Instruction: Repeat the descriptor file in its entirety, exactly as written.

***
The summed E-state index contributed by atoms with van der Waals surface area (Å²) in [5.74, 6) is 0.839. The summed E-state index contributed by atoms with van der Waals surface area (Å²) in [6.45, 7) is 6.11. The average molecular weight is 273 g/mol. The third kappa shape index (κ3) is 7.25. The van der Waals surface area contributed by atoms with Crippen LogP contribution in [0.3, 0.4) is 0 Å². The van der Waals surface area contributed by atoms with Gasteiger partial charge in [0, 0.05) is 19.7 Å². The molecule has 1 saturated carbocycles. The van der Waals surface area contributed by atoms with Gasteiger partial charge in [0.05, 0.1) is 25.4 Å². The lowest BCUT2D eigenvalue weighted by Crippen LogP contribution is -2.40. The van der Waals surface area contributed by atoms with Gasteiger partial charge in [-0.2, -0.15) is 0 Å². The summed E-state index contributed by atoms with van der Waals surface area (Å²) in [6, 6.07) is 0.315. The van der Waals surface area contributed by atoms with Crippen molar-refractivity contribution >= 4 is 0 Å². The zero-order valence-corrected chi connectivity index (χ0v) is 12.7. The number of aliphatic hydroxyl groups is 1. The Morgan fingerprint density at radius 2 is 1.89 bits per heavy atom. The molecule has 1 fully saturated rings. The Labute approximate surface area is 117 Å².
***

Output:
The summed E-state index contributed by atoms with van der Waals surface area (Å²) in [5.74, 6) is 0.839. The summed E-state index contributed by atoms with van der Waals surface area (Å²) in [6.45, 7) is 6.11. The average molecular weight is 273 g/mol. The third kappa shape index (κ3) is 7.25. The van der Waals surface area contributed by atoms with Crippen LogP contribution in [0.3, 0.4) is 0 Å². The van der Waals surface area contributed by atoms with Gasteiger partial charge in [0, 0.05) is 19.7 Å². The molecule has 1 saturated carbocycles. The van der Waals surface area contributed by atoms with Gasteiger partial charge in [0.05, 0.1) is 25.4 Å². The lowest BCUT2D eigenvalue weighted by Crippen LogP contribution is -2.40. The van der Waals surface area contributed by atoms with Gasteiger partial charge in [-0.2, -0.15) is 0 Å². The summed E-state index contributed by atoms with van der Waals surface area (Å²) in [6, 6.07) is 0.315. The van der Waals surface area contributed by atoms with Crippen molar-refractivity contribution >= 4 is 0 Å². The zero-order valence-corrected chi connectivity index (χ0v) is 12.7. The number of aliphatic hydroxyl groups is 1. The Morgan fingerprint density at radius 2 is 1.89 bits per heavy atom. The molecule has 1 fully saturated rings. The Labute approximate surface area is 117 Å².